Stop The Hate ☮

This was written by J. I met J when he was a little boy and his family built their home on the lot next to ours. J, along with his brothers and baby sister, would all become fixtures at our house, and my children at theirs…there were many hours of basketball played in our driveway, sleigh riding in the winter…swim team in the summer. I haven’t seen him in many years….but reading what he has written, I couldn’t be prouder if he was my own son…….it’s sad that it needs to be said…and it most definitely needs to be shared.

Typically I use this platform to play this unapologetic, irreverent gay character so everyone can have a good chuckle, and so I can kind of mask any signs of emotion as to avoid signs of weakness. But I want to open up a bit, and if you’re annoyed by all the personal stories today then I suggest stop reading, this is for everyone thats still hurting a bit from yesterday.

After I was able to fully soak in a lot of the news, I got on the phone to call A while he was out of town…this is all still really new and we haven’t had the opportunity to explore each other’s emotional limitations, so I wanted to give him an outlet if necessary. So I gave him the floor and said to tell me how he’s feeling and his exact words were “Scared. All they were doing was living. Nowhere is safe anymore.” I paused for a bit and said “All we can do is live.”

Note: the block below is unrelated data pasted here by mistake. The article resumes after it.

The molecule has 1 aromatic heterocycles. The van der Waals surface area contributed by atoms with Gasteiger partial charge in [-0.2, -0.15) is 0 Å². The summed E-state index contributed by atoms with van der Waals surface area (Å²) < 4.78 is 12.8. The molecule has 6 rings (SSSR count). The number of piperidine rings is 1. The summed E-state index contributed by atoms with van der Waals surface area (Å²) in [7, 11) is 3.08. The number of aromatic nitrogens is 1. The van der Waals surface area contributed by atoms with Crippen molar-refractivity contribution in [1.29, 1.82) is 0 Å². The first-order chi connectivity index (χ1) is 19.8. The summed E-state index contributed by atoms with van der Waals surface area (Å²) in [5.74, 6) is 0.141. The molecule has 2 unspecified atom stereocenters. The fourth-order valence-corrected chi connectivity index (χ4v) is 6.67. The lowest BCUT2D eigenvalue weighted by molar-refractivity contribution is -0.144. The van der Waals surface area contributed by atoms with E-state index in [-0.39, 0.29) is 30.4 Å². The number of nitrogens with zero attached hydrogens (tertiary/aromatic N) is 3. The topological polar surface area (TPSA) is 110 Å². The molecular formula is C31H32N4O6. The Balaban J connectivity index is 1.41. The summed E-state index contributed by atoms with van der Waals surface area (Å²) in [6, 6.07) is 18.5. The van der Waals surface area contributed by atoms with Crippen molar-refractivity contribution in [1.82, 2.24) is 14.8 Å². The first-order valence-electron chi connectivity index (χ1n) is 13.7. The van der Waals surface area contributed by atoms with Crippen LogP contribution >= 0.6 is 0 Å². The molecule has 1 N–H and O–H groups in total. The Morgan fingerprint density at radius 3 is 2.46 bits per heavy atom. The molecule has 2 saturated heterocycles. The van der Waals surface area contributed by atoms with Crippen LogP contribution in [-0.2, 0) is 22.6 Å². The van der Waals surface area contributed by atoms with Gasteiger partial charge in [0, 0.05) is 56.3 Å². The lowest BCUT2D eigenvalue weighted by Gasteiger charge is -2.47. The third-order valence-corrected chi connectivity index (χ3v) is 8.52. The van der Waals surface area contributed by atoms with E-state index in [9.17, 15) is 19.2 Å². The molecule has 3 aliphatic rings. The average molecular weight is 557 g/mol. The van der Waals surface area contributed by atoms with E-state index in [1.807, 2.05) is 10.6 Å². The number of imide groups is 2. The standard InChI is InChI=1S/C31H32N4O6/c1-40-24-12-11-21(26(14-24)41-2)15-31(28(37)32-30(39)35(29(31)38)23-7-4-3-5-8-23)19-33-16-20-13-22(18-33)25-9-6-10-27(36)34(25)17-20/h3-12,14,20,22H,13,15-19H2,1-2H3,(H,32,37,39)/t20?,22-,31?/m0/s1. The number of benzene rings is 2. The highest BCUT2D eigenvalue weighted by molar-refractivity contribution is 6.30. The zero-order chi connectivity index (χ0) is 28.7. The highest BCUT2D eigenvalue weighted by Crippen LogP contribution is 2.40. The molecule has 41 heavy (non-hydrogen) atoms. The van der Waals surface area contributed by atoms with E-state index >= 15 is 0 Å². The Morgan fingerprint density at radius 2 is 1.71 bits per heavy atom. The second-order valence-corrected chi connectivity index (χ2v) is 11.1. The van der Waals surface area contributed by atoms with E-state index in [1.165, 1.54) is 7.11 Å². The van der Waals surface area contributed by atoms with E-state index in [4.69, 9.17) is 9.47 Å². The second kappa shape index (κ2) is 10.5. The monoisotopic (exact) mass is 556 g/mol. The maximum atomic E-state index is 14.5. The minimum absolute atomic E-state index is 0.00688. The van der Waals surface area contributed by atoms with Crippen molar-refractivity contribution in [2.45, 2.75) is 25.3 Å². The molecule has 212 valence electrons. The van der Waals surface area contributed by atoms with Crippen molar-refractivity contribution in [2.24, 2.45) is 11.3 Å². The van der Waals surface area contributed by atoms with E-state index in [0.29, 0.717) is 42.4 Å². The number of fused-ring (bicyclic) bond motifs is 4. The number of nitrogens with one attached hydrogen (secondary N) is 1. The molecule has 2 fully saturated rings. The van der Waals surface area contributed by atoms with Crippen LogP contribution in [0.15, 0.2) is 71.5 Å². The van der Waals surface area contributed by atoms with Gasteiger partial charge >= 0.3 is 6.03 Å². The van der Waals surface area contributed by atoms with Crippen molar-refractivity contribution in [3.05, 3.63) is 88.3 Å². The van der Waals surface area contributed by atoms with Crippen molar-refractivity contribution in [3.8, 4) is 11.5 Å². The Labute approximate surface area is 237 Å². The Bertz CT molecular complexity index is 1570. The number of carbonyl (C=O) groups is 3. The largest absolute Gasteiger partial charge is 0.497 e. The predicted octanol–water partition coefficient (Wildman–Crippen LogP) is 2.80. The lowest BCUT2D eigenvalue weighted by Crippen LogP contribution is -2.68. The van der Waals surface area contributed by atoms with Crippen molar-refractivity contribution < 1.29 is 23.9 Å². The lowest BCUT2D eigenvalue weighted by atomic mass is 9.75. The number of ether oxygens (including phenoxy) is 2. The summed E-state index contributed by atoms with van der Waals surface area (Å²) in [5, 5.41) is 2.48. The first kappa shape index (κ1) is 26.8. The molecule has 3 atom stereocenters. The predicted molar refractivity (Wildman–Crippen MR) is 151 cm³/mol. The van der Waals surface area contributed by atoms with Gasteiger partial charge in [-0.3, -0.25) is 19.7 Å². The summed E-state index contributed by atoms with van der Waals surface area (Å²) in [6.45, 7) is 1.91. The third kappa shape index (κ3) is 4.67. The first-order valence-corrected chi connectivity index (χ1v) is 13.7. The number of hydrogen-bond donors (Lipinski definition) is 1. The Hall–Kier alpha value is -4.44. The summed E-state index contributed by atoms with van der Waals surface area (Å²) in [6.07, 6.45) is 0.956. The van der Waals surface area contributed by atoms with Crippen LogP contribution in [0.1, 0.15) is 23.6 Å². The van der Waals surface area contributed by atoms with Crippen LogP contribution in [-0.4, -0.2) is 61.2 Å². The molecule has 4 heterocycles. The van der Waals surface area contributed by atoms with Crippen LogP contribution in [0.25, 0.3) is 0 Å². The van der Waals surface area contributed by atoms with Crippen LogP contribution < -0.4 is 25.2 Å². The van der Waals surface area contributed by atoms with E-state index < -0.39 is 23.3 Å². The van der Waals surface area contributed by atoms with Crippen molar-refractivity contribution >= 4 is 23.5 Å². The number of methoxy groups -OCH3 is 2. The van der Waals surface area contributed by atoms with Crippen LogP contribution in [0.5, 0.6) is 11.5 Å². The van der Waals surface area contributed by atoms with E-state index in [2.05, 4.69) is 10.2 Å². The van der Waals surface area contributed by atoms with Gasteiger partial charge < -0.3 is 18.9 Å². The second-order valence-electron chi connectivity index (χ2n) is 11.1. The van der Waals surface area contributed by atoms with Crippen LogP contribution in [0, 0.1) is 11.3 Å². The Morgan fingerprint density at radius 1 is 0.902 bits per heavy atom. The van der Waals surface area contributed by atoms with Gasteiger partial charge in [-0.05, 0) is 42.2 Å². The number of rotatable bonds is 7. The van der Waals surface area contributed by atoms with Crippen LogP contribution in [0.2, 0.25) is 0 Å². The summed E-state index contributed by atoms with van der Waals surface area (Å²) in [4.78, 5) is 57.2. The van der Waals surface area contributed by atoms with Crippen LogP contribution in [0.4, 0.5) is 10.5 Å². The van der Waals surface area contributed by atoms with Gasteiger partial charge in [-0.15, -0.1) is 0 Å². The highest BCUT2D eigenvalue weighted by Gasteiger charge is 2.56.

And I’ve been stirring over that advice all night and this morning. I felt like I couldn’t lie and say we’re safe, because I didn’t feel like we were. We never are. In all of our interactions outside of gay bars and centers, we are constantly making risk assessments based on environment and level of interaction. We assess if we can hold hands on this street, if we can kiss in this part of the park, etc. And that risk level is never 0( zero), it can only be minimized because there’s too many unknown factors of potential retaliation of strangers. We’ve all been verbally or physically assaulted based on our actions and we understand that this is all a part of our day to day risk when we choose to be in public.